Natalia Ell, an artist whose boundary-pushing performances and films are credited with helping spark a wave of avant-garde art in Poland, has died at the age of 85, according to her Instagram.
The most famous works of Natalia LL
Male gaze with subversive imagery that is clearly erotic. His material has proved controversial from time to time and in some cases his work censored. When he began performing these works during the 1970s, he was working to bring art into closer contact with reality. was doing conceptual work at a time when it was still relatively new. She made it her mandate to focus on activities that seemed normal.
“Art is the process of becoming in every moment of reality
Every fact, every second is fleeting and unique to the individual,” she wrote in 1972. “That is why I record ordinary and trivial events such as eating, sleeping, copulation. Rest, talk etc.
Pornography with a Feminist Twist
“Consumer Art” (1972–75), his most famous body of work, features prominently in photographs and films of the artist licking and eating a banana with suggestion. In one film, he pours melted ice cream into his mouth. and then spits it back, causing her to roll over her chin. These images, after shots of other women eating frankfurters, recall pornography with a feminist twist—she and the other women are now in charge. .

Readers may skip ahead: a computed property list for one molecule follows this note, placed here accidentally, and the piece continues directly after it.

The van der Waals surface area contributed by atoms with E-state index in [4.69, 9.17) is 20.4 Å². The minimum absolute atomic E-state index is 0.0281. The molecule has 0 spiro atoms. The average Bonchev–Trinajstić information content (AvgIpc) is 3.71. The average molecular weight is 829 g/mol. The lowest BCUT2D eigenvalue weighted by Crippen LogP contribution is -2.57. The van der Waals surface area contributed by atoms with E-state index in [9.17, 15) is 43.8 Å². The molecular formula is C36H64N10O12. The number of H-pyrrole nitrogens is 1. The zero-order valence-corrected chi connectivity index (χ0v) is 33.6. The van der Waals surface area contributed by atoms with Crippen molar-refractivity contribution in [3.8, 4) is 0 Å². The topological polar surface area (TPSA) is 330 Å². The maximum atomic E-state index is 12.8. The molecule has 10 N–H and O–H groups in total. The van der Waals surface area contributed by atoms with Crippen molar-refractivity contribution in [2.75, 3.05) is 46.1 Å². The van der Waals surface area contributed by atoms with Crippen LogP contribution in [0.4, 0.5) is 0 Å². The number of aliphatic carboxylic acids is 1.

In 2019, founder of London’s Roman Road Gallery
Some have seen the series as a critique of a consumerist culture in the People’s Republic of Poland. Others pointed out, however, that there was a shortage of bananas in Poland, which was a communist country at the time. In 2019, Marisa Bellani, founder of London’s Roman Road Gallery, where Natalia LL showed, told Art Newspaper that the work was about “the lack of consumption as opposed to the consumerist world”.
Establishment of Gallery PERMAFO
The artist was born as Natalia Lach-Lachowicz in 1937 in Ziwieck, Poland. She attended the art school, which is now the Academy of Fine Arts in Wrocaw, the city where she later founded the gallery PERMAFO with Zbigniew Dlubak and Andrzej Lachowicz. When she married Lachowicz, she changed her name to Natalia LL.
The founders wrote in a manifesto
PERMAFO, where Natalia LL did some of her first shows, specialized in a kind of art that had some relation to the everyday. Its founders wrote in a manifesto, “Knowledge of the present can be gained only by accumulating signals from reality.” Some credit the gallery’s program with helping to popularize conceptual photography in a scene that still dominates painting. PERMAFO remained active until 1981, when it closed after Poland came under martial law.